AP Recognizes Bloggers as News Sources – Finally

The Associated Press – the go-to organization for journalistic standards – has announced today that its staff will recognize bloggers as valid sources of news and credit them in their articles. This announcement comes from a smattering of policy changes designed to respond to “the age of the Web”, yet critics are raising their eyebrows at the seriously delayed timing of such a response to bloggers as respected media professionals. However, the fact that the AP recognizes bloggers – even if this recognition has already been given by many other respected media outlets – will likely give them more clout at events and more credence in their writing, two goals that bloggers have been fighting for since their early stages.

Bloggers have typically been looked down upon with disdain by traditional media, especially several years ago when the word blog was more synonymous with “journal” than “news source”. However, in the past few years, outlets like the New York Times and the Washington Post have begun citing bloggers as new sources independent of AP guidelines.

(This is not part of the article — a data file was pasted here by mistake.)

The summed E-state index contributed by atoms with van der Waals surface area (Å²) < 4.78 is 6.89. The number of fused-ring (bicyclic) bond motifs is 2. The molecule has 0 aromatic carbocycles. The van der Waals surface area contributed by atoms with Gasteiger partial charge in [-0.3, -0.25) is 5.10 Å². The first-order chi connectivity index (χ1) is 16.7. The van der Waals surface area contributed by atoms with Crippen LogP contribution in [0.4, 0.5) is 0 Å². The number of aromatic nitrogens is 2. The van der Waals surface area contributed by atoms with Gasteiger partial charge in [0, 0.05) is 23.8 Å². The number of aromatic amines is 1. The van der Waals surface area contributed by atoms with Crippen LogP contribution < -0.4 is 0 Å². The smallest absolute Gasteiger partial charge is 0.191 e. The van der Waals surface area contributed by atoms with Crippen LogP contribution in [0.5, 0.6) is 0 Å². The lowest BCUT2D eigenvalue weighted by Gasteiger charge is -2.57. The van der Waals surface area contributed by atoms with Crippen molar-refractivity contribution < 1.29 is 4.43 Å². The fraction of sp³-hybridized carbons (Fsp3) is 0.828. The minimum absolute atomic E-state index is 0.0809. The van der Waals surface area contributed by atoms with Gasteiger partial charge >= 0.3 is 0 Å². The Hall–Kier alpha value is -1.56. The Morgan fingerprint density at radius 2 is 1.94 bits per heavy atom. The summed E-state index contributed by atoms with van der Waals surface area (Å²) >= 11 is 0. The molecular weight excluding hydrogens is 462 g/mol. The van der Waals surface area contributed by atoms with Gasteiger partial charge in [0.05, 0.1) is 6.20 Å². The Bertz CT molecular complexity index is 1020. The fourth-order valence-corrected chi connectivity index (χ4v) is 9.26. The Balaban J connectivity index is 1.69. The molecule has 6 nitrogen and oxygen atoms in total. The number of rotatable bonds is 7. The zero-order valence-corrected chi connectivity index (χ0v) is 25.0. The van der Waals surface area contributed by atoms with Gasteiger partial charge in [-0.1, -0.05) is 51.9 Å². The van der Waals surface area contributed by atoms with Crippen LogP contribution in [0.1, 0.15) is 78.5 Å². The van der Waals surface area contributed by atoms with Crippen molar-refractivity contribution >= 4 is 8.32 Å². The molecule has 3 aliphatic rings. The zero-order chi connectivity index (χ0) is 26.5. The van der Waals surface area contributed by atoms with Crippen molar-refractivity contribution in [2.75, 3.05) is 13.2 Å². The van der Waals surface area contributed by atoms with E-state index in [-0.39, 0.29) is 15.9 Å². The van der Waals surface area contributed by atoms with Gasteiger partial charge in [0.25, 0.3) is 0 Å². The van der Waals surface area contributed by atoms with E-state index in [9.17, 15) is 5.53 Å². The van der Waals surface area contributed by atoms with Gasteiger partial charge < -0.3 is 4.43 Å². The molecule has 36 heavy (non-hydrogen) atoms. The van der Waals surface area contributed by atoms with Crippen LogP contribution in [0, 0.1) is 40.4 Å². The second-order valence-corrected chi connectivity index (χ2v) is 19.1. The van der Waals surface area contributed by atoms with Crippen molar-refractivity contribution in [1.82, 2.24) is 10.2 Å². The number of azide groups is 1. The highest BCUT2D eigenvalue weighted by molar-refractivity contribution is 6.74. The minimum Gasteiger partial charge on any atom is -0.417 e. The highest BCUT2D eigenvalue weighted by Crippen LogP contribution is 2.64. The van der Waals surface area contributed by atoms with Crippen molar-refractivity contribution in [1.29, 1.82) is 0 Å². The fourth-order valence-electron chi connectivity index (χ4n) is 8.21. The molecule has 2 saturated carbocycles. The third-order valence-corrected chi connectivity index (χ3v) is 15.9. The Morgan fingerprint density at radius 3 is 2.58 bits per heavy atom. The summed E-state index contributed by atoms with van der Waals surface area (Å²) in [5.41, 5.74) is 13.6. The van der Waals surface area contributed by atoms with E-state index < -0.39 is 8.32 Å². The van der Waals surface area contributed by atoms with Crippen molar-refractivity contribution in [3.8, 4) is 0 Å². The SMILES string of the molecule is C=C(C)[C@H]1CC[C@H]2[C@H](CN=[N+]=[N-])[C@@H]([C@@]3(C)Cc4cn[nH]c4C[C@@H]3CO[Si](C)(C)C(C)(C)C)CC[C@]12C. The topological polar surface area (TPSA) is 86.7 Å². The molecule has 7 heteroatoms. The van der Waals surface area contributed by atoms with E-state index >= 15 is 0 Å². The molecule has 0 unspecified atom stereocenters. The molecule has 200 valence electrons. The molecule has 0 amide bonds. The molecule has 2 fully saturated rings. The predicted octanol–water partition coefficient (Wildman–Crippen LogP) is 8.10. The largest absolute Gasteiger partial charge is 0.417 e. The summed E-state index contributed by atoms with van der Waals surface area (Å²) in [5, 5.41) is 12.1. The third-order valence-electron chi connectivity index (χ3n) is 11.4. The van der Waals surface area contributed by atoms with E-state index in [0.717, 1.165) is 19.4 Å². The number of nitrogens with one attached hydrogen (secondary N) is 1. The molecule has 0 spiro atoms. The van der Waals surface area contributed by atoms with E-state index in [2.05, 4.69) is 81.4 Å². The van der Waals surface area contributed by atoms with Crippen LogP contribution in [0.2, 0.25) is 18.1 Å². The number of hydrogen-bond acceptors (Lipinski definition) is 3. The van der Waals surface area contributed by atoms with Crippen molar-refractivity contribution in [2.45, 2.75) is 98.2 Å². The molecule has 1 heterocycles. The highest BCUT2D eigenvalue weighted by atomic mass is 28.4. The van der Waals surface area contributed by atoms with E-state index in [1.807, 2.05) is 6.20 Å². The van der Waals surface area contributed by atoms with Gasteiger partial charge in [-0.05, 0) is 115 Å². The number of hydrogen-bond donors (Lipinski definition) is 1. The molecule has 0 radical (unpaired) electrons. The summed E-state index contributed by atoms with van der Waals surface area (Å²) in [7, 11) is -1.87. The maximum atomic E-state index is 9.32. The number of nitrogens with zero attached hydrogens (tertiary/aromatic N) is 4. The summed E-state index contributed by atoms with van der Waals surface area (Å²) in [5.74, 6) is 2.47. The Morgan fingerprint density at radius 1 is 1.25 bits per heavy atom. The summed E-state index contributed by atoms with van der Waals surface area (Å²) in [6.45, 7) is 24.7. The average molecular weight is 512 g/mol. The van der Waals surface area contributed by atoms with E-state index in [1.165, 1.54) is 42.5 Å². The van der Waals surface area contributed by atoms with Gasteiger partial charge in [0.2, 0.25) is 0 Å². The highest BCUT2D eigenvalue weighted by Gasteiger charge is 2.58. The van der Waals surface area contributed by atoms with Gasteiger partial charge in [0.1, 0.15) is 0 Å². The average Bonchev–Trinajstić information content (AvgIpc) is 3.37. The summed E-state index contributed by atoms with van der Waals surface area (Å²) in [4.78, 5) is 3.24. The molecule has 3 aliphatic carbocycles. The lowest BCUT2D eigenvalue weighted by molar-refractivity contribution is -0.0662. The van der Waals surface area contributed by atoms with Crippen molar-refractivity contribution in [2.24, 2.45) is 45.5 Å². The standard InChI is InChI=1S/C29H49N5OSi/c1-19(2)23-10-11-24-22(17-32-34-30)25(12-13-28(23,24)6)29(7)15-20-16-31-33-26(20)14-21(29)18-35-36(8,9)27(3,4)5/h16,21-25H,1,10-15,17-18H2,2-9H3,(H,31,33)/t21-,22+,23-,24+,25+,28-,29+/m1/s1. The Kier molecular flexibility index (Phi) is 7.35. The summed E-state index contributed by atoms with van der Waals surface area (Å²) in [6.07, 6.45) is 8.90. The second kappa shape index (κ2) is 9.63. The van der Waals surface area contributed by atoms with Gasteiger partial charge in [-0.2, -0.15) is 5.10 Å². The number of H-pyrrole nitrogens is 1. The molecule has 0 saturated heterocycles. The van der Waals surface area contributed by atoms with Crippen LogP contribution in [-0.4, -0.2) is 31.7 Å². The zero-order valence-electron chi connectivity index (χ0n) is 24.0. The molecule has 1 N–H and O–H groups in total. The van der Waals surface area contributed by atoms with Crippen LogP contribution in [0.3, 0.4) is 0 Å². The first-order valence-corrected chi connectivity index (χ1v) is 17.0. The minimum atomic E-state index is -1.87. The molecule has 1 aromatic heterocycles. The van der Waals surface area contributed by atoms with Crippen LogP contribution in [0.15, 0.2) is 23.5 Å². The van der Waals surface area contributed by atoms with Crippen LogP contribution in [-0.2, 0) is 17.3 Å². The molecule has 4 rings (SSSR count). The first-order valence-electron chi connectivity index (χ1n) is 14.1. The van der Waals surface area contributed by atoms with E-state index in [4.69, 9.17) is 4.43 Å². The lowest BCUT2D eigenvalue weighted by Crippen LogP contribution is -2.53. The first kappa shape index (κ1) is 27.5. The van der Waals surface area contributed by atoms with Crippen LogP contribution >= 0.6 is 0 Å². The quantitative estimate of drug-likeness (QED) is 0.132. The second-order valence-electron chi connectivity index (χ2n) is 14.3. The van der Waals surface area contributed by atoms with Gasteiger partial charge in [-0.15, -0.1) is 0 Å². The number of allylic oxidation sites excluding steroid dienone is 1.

Some critics are saying that the AP is slow to move towards accepting bloggers and other online news sources as credible. As one of the largest and most respected sources of news itself, the AP lagged behind for years in terms of how it used web content – particularly web content linked to anything “social” like blogging.

The letter from AP Senior Managing Editor Michael Oreskes that outlines the new stance towards bloggers begins with acknowledging that, “we should provide attribution whether the other organization is a newspaper, website, broadcaster or blog; whether or not it’s U.S. based; and whether or not it’s an AP member or subscriber.” It goes on to qualify this attribution with, “the attribution doesn’t always have to be at the start of a story or script; it can sometimes be two or three graphs down.”

Interestingly, this AP release deals only with blogs – not Facebook or Twitter. Twitter is known to be a relevant – if somewhat volatile – source of potential news-as-it-happens, exemplified by the Red Cross recently emphasizing the need to educate first responders on how to react to SMS and Twitter distress calls. Tweets can contain valuable information about disasters that otherwise would not reach the mainstream media. While Twitter and other social networks do have the potential to by hijacked by misinformation much more easily than an edited news source, the potential for breaking news is there, and the AP might want to state its policy towards these somewhat unconventional sources in the near future as well.